I admire Kevin Costner for trying to create "the kind of movie nobody makes anymore."
"The Postman," directed by and starring Costner, sets out to be honest, uplifting and patriotic as all get-out. It is a cautionary yarn about a drifter in a post-apocalyptic Pacific Northwest who inadvertently spreads faith and optimism to scattered encampments by posing as a mail carrier.
Like a Frank Capra version of "The Road Warrior," the film has an effective air of desperation turning to hope. But it trips on its ambition and falls into an abyss of clichés and dime novel allusions.
Beginning with a lengthy first act designed to establish that isolated towns of war refugees are being terrorized by a tyrannical militia, director Costner spends nearly a third of this three-hour epic getting to know half a dozen stock characters.
Will Patton plays General Bethlehem, the warlord behind a disorderly martial law. He's a power-monger with a Napoleon complex who likes to paint (badly) and take refugee women to bed as part of his protection racket.
Costner's nameless drifter is a loner and survivor who finds a postal uniform on a dead body and figures, with the right story, it could get him food and shelter wherever he travels.
Anxious for any sign of establishment, the refugee towns embrace the Postman and he finds himself the reluctant center of a cult of personality. Wide-eyed followers like Ford Lincoln Mercury (Larenz Tate), a passionate, caffeinated patriot, clamor to become heroic mail carriers themselves. Women with impotent husbands like Abby (Olivia Williams) throw themselves at him, trying to get pregnant.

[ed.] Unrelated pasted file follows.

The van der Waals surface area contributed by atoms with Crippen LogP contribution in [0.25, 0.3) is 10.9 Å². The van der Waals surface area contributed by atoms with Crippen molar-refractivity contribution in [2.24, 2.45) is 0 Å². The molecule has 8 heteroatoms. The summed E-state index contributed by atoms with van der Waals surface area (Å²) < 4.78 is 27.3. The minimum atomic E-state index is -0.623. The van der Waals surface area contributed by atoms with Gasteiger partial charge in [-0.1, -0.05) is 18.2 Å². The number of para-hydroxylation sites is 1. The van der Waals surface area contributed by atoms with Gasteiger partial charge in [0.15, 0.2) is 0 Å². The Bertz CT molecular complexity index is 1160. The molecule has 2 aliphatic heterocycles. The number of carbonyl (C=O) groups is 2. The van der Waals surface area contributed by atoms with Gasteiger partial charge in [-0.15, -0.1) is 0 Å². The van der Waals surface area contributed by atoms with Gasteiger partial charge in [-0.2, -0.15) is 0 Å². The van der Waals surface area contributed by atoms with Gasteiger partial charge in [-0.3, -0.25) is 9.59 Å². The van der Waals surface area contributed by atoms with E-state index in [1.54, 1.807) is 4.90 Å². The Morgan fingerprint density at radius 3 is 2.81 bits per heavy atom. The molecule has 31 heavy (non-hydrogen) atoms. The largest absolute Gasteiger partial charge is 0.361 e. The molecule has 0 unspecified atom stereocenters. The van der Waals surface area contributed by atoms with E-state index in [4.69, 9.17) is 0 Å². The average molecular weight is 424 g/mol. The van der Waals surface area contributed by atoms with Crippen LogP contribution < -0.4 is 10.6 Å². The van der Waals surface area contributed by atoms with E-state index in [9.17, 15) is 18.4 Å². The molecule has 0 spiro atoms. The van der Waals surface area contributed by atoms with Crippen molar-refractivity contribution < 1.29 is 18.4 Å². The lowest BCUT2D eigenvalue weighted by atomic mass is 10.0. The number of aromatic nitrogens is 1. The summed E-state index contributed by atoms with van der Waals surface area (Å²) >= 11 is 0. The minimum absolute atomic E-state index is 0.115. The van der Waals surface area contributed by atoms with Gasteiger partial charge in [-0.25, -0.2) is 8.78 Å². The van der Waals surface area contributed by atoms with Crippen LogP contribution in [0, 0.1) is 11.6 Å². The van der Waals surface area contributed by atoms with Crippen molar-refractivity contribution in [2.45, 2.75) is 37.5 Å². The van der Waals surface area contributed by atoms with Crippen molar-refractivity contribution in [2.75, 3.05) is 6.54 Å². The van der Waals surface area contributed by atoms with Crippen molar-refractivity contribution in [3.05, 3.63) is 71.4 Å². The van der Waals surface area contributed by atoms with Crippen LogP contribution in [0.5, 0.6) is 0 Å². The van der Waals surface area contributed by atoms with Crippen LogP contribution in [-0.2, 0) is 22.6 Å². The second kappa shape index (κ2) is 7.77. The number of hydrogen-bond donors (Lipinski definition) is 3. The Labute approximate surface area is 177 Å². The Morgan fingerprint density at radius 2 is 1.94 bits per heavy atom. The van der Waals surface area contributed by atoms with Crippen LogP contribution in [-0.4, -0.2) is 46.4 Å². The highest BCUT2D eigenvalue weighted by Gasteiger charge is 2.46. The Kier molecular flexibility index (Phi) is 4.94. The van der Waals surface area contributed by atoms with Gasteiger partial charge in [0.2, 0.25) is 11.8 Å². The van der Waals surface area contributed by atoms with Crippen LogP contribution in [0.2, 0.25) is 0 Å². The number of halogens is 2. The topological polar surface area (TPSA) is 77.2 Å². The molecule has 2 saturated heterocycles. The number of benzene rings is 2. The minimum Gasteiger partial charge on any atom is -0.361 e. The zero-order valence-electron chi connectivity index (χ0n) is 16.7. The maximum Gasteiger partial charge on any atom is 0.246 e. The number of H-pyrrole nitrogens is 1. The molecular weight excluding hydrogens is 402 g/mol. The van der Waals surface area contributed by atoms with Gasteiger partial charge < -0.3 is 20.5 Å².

Before long his conscience gets the better of him and with a rising band of motivated mail carriers who think he represents a restored federal government, he takes up the cause of freedom against Bethlehem and his army.
For the guerrilla war that ensues, Costner taps much better films like "Braveheart" and his own "Dances with Wolves" for inspiration, but it doesn't carry him far. While somehow it feels shorter than three hours, the movie's length still gives the audience time to catalog its bevy of logistical problems and tired Hollywood conventions.
Every encampment the Postman encounters is, of course, pure of heart, peaceful and wholly incapable of defending itself.
Although he has no ethical issues about lying to these people and getting their hopes up in exchange for something to eat, he's reluctant to bed the anxious and willing Abby even though he probably hasn't had sex in years.
Conveniently, Abby's husband is killed by Bethlehem soon after the Postman knocks her up, and although they spend the whole next winter and spring together her belly doesn't begin to show until the end of the picture.
On a similar topic, the movie's whole sense of time is out of whack. The civil (or global?) war that destroyed America's infrastructure is implied to have taken place in 1998, yet only 15 years later no one but the Postman has heard of Shakespeare, whose plays he performs in sound bites to regale his various hosts.
And where do Bethlehem and the Postman keep getting their endless supply of ammo and horses?
At the core of "The Postman" is a provoking idea gone wrong. If a war did devastate America, the presumed restoration of the Postal Service probably would do a lot to inspire hope by re-establishing links with loved ones. And the film does convincingly capture the physical and psychological landscape of a defeated nation.
But that mood is hard to hold on to in this torrent of predictable plot devices, very cheesey dialogue ("You have a gift, Postman. You give out hope...") and extraneous scenes. Costner spends so much time idling in this picture (he must have had final cut) that when the finale mercifully appears on the horizon, we're happy to have recycled showdown-and-forgiveness material, just because we recognize it as the end.